“Hairspray” is one of those musicals that has gotten better with age. It debuted on Broadway 20 years ago and is one of the few musicals-based-on-a-non-musical-movie that proved to be successful, inspired by the 1988 John Waters’ classic of the same name. (The musical was turned into a movie in 2007, bringing the whole thing into a head-spinning full circle).

The show is back on the road and is just as fun as ever, now playing at the Fox Theatre through April 9.

“Hairspray” follows the adventures of a plus-sized gal with plus-sized dreams in early 1960s Baltimore.

Our plus-sized gal in question is Tracy Turnblad (Niki Metcalf), a high-school student who would love nothing more than to dance on the “American Bandstand”-esq “Corny Collins Show.” A place opens up on the show when one of the regulars has to take a “nine-month sabbatical,” so Tracy grabs her mousy best friend Penny Pingleton (Emmanuelle Zeesman) and heads down to audition.

Tracy has some pretty nifty moves thanks to spending a great deal of time in detention with several African-American kids, including Seaweed (Brandon G. Stalling.)

Tracy gets shot down at the audition because of her weight by snotty classmate Amber Von Tussle (Kaelee Albritton) and her mother Velma (Addison Garner) who produces the show. But Tracy gets her big break, so to speak, at a local dance when Corny Collins himself (Billy Dawson) spots her moves on the dance floor and puts her on the show. There she also catches the eye of not only the city of Baltimore, but of hunky teen idol Link Larkin (Will Savarese), who also just happens to be Amber’s boyfriend, as well.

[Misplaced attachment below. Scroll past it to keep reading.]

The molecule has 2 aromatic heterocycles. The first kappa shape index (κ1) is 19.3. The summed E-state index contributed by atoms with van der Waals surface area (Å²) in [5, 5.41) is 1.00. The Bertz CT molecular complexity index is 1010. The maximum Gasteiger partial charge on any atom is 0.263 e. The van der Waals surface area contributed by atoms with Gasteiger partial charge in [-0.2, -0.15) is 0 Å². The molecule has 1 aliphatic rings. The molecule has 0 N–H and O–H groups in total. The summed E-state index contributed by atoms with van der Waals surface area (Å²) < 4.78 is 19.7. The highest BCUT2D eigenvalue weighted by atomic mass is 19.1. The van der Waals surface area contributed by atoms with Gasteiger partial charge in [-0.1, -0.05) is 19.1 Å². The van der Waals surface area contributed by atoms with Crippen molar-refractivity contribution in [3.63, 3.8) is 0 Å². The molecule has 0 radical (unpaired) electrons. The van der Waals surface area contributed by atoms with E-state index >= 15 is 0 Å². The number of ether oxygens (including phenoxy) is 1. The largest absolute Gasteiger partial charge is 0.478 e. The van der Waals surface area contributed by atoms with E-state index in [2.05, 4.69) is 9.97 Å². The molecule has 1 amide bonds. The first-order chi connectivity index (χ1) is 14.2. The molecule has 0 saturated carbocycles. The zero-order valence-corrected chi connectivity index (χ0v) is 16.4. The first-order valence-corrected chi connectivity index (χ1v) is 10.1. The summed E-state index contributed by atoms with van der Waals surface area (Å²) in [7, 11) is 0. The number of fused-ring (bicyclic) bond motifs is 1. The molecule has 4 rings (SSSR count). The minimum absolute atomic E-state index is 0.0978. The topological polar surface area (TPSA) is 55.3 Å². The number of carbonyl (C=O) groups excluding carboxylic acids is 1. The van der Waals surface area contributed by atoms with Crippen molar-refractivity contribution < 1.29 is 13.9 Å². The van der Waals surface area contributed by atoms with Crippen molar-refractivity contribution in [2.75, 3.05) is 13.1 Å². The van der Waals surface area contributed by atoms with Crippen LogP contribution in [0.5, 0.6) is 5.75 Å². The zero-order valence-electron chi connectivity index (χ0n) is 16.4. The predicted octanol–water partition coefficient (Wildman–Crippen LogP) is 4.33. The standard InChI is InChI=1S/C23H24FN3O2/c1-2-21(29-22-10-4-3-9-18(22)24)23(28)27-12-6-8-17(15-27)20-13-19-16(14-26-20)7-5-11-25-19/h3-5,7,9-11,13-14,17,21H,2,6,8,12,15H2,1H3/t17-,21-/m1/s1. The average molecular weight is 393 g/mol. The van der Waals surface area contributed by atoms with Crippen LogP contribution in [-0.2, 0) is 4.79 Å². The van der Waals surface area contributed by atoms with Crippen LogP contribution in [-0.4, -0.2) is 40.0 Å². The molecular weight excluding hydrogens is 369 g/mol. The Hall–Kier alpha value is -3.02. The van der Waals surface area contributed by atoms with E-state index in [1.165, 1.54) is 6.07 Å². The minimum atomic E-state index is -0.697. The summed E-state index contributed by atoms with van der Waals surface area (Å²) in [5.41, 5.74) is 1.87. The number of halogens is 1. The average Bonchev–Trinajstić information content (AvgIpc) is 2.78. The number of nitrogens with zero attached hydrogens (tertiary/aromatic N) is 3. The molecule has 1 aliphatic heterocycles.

In the midst of all this are Tracy’s parents, her equally buxom mother Edna (Andrew Levitt) and her goofy, joke shop owner father Wilbur (Christopher Swan), who try to help Tracy keep an even keel while she becomes the toast of the town.

But Tracy’s world can’t stay so rosy, and she runs into trouble when she tries to integrate the show so she can dance with her African-American friends, which is easier said than done in 1962.

Three main ingredients make “Hairspray” such an undeniable joy. First is the songs, which have all the catchiness and pep of early 1960s pop music. Second is theme of inclusiveness and acceptance that permeates the show. Outsiders of all stripes are celebrated as heroes.  

Lastly, the dedication of the show to cast a man in the role of Edna Turnblad in honor of Divine, the drag queen who originated the role in 1988. Levitt performs as the drag queen Nina West and is a veteran of “RuPaul’s Drag Race” and is absolutely fabulous as Edna.

“Hairspray” has cemented its place as a timeless show and a guaranteed good time. It doesn’t get much better than that.

“Hairspray” is now playing at the Fox Theatre through April 9. For tickets call 314-534-1111 or go to metrotix.com.

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